Opinion writing anchor charts are a must-have in my classroom. While I don’t usually feel I have the time in my day to make a cute anchor chart, I like to project my charts during lessons.
The opinion writing anchor charts that I'll walk you through today are posted in my room during my opinion writing unit for students to reference frequently. I just simply print them from my computer rather than hand make them.
Understanding Facts and Opinions
When introducing opinion writing, I like to go over what makes an opinion. For me, that is teaching my students to recognize a fact versus an opinion. Although it seems like a simple concept, the majority of my second graders struggle with this.
Reviewing my opinion and fact charts each day during my lessons, helps them grasp the difference. Every time I review these opinion writing anchor charts, I provide specific kid-friendly examples.
- I believe slime is horrible.
- I feel there should be longer recess times.
- I think second grade is the best grade.
Using these examples are always guaranteed to get my students joining in on the conversation.
Stating an Opinion
After I teach my students how to identify between facts and opinions, the next step is to teach the introduction. In my second grade class the introduction and stating their opinion is taught as the same thing. I tell them, “When you state your opinion, you are introducing it.”
As I move through my opinion unit, we expand on the introduction to be part of a paragraph. Like most of my lessons we take small steps to get to our end goal. My opinion writing anchor charts are kept simple so students can focus on the one skill I want them to learn for the lesson (or lessons).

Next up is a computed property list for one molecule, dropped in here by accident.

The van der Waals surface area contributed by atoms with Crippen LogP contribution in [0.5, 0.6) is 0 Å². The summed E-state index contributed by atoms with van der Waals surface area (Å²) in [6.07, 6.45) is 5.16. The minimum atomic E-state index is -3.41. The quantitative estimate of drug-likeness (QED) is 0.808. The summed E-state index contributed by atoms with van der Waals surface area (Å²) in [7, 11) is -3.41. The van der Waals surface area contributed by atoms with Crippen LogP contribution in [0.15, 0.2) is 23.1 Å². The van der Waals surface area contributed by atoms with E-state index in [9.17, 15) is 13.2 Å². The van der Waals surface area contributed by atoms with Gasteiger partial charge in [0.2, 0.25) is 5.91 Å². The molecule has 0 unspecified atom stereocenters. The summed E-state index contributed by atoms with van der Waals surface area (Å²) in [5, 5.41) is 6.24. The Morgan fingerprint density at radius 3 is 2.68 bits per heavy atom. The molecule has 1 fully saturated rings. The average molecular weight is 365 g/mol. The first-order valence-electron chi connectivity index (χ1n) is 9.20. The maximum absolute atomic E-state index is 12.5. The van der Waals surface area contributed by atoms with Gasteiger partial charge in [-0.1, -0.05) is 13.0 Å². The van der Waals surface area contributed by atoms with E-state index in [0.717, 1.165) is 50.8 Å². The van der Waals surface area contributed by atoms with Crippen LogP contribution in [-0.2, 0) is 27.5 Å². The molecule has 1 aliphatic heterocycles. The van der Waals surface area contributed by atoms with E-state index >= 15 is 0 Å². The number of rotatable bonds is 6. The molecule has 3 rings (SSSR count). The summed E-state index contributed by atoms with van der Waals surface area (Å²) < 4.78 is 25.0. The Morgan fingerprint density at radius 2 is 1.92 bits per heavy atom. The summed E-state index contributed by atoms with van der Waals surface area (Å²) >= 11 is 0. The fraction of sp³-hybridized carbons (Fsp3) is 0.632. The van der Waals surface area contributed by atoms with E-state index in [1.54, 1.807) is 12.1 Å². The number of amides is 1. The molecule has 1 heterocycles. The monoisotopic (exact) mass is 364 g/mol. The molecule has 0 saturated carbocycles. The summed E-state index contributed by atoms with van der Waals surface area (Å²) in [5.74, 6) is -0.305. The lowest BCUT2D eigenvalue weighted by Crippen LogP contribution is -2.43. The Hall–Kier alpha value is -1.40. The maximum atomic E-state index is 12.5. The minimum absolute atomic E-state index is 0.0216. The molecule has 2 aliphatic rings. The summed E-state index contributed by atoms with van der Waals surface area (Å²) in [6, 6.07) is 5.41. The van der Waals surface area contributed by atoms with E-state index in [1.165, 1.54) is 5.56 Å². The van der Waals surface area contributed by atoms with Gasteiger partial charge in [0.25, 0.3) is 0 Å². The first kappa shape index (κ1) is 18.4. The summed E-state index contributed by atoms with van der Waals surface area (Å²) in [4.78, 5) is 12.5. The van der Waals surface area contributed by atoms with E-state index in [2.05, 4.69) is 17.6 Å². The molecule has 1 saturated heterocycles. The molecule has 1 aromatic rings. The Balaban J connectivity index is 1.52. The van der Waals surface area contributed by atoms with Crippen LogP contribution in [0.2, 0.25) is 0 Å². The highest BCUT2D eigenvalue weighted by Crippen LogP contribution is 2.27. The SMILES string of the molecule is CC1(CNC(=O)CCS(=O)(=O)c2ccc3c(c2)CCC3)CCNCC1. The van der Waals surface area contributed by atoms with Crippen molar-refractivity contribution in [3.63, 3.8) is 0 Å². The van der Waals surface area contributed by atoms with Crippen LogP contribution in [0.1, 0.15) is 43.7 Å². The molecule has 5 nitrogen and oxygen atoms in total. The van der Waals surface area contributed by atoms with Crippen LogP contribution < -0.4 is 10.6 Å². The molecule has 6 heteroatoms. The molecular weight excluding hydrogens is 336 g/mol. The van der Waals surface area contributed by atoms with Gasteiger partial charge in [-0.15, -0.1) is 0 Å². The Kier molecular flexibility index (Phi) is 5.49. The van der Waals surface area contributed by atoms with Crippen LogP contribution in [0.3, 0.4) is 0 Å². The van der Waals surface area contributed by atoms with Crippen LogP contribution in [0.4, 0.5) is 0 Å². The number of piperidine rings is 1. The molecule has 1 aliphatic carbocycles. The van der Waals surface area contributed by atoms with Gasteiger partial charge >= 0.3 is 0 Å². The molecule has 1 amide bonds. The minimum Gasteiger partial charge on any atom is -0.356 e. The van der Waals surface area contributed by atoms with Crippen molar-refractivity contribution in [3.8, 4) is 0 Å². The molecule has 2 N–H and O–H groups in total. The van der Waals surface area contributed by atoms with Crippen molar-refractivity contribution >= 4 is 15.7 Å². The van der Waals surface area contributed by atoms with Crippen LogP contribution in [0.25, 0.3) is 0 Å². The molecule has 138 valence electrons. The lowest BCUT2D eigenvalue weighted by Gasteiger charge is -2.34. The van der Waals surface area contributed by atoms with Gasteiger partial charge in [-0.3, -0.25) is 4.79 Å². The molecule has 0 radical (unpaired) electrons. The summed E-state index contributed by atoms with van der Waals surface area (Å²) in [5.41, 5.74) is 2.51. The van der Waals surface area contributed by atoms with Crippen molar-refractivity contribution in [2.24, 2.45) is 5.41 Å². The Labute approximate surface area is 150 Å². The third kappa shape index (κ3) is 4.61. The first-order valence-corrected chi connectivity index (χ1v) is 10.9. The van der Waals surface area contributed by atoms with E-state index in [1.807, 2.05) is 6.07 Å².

Proving Reasons for an Opinion
Are you noticing a pattern? My recommended opinion writing anchor charts are taken from the Common Core Standards. Each poster is based on one of the necessary skills that the standard requires students to learn and this next anchor chart is no different.
After we talk about what our opinion is and stating it, we move onto providing reasons for our opinion. This is perhaps my most simple anchor chart where students learn the answer to the question “Why?” is providing the reason. I like to put the linking words on the chart to help students get started in providing multiple reasons.
Using Linking Words
Now of course my second graders need a bit more discussion and practice with linking words than the previous opinion writing anchor chart. For second grade I am pushing my students beyond first, next, and last linking words they hopefully learned in first grade. First grade teachers, take note!
Using the linking words anchor chart during my opinion writing unit, I am wanting students to learn that different linking words are used for different parts of the writing piece. I designed this anchor chart with that in mind and labeled the linking words for reasons and conclusions.
Writing a Conclusion
The last of the essential opinion writing anchor charts is writing a conclusion. I actually have a series of anchor charts for conclusions as they can be a difficult concept for second graders. I like to be explicit in my lessons that the introduction and conclusion are closely related sentences.
My initial anchor chart for conclusions shows students a visual of where they can find a conclusion. The second anchor chart I introduce references an introductory sentence and a concluding sentence so I can point out the different word choices between the sentences. I really want students to see this relationship between the two sentences.
Want Ready-to-Use Opinion Writing Anchor Charts with a Full Curriculum?
You can be one of the first to get my Second Grade Opinion Writing Unit when it is ready at the end of January 2023. I am pre-selling it in my store now. This unit includes over 300 teacher slides walking you step-by-step through all the mini lessons, student worksheets in print and digital formats, and printable anchor charts (including the ones in this post).
Check it out by clicking on the picture below. Remember, this is not yet available to download but will be at the end of January.
Related Post: How to Teach Opinion Writing in Primary Grades